Tell me goodnight by Kelsey Kingsley
This is a shitshow.
There’s truly no other word for it. The blurb paints a picture of a grieving, single father to three little girls, who gets a second chance at love when he meets the aspiring author Tess. The father – Jon – is a talented pianist but struggles to make ends meet and Tess who sorely needs inspiration agrees to babysit Jon’s daughters in an attempt to get out of her literary rut. It sounds quite lovely with the potential of some really angsty moments. A tortured artist’s soul and all that.
It starts with Jon’s recollection of a typical night with his wife. And then it all goes downhill from there.
First of all, the narrative is all fragmented. And not in a good, thought-out, intended way. But more in the ”I-don’t-know-how-to-write-longer-sequences” kind of way. But still. That’s just my personal opinion and that particular writing style doesn’t make or break a book.
However, then there’s the typical beginner’s mistake of making two characters fall too fast. Tess and Jon have barely met before they’re more or less obsessed with each other. Not in a romantic way at first, but it’s more like an inexplicable fascination. You truly don’t understand why the main characters are obsessing over each other. I had to go back to see if I happened to skip a chapter and missed something essential. It’s like the author has an idea of a love story but is unable to put it in print.
Then it’s the descriptions of the daughters and parenthood. This is quite central to the story. So, this book would have needed to be proof-read by someone with children of their own. Or even just somebody who had met a child at some point.
Beacuse even though the three little girls lost their mother and their father is grieving. Even though their circumstances may have made them precocious and mature beyond their years. The descriptions of many of the interactions with the children are … wrong. Just wrong. Especially the 2 and a half year-old. Any parent knows that’s a really tough age where you basically can’t take your eyes off the kidlet for a second unless you want fires, flooding, locust infestations or fatal accidents. You most definitely won’t leave a 4 year-old in charge and sneak away to play the piano.
I suspect Kingsley haven’t met a child in her life. Or has even the most rudimentary understanding of what parenthood is like.
In Tell me goodnight, Jon’s only job is to play the piano at a bar, and he earns crap. He’s feeling really bad about it – as he should – since on that salary he can only afford a run-down, crappy apartment in a dangerous neighborhood. He also seems to feed his daughters only mac’n cheese, ice cream and oreo’s. He doesn’t enjoy playing the piano ever since his wife died, but still, he won’t accept help from obviously loving relatives. And he won’t consider trying for a job that actually pays more than tips.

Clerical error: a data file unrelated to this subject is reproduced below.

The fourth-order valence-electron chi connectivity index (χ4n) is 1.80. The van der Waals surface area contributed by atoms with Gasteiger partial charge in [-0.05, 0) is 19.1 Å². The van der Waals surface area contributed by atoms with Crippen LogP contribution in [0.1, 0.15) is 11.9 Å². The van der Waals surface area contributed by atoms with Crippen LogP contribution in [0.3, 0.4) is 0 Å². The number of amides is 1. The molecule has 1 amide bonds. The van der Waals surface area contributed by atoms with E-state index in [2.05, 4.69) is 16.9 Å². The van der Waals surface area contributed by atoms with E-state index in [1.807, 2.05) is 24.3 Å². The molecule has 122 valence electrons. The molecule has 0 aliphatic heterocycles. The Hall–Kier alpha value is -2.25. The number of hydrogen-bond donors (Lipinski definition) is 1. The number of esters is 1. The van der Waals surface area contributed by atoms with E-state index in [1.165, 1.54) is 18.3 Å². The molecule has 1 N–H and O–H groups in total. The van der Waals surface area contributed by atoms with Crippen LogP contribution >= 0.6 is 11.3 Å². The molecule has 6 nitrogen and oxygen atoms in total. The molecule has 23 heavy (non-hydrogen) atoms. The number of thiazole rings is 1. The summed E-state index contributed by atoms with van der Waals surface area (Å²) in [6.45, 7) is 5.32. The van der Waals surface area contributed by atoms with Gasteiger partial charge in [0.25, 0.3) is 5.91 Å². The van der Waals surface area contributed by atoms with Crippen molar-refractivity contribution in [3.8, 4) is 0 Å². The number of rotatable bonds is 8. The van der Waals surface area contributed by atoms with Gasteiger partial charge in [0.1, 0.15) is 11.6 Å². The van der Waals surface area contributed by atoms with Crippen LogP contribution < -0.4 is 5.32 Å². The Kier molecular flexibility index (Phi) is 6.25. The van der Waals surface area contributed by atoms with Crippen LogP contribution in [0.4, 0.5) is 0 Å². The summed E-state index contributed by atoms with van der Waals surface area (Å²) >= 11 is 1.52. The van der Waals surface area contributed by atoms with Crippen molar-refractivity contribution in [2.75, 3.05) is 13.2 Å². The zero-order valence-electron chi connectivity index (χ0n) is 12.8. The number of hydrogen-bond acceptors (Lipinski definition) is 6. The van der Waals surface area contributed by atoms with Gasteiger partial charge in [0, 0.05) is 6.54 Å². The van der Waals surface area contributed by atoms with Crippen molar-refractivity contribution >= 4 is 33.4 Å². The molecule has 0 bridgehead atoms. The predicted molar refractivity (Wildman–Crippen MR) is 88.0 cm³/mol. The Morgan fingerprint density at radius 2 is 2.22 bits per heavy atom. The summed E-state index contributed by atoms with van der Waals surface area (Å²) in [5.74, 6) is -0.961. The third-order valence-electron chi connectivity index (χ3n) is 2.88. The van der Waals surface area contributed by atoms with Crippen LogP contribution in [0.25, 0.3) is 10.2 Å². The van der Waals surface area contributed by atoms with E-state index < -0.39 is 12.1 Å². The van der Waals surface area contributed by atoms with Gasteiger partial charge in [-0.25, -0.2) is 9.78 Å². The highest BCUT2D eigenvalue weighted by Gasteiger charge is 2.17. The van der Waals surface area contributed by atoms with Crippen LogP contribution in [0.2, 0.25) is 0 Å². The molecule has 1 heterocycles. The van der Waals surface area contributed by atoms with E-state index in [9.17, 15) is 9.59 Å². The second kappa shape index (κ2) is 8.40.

It’s just too much. To be that selfish and irresponsible as the sole provider for three small children and pass it off as acceptable behavior because: Hello! Tortured artist. But. Parents. Do. Not. Work. That. Way. At least not if they’re capable and loving which Jon allegedly is.
And then there’s the first time Tess babysits. I get all worked up thinking about it. So, Tess and Jon don’t really know each other at this point, but Jon has decided to let a non family-member watch his girls for the first time. When he comes back home after his gig, Tess and all three girls are watching a slasher movie. A. Slasher. Movie. The youngest girl is 2 and a half years old. The older ones 4 and 6.
Tess’ excuse is that they were having such a good time and she didn’t want to be the bad guy. Really??!! For fucks sake! She was supposed to be the adult and take care of the children! But then comes the really messed up part; Jon’s naturally upset and fires Tess. But then he feels bad about it and lets her keep the job. WTF?!? No sane parent would ever leave their kids with someone who proved to have such poor judgement as Tess obviously has.
After that, the story continues with Jon and Tess forming a friendship of sorts. This is also inexplicable because, again, Kingsley fails to convey why this is. Tess and Jon don’t seem to have anything in common. Tess is quite immature and Jon only ever thinks of his wife, daughters and his inability to make it big as a musician. But either way, Tess comes over one time when Jon’s feeling particularly down. And, with one sentence, she turns his life around. A twenty-something wannabe author shares her wisdom with this grieving, single father and, lo and behold, that’s all Jon needs to get his head out of his ass. All of a sudden, Jon decides to shave and gets all inspired. He writes his first song since his wife passed and of course it’s amazing! And naturally, that’s when the members of a famous band seek him out to offer him the chance of a lifetime.
It’s just too silly for words.
So. I couldn’t finish the book. I read approximately half before I called it quits. What surprised me though, was that this isn’t Kingsley’s first book. It could be understandable to make the mistake of writing about things you don’t know or understand when you’re a beginner. But she’s actually published a few novels prior to Tell me goodnight.
In conclusion. The time I spent reading half of this book is time I could have spent reading something good. Don’t make the same mistake I did.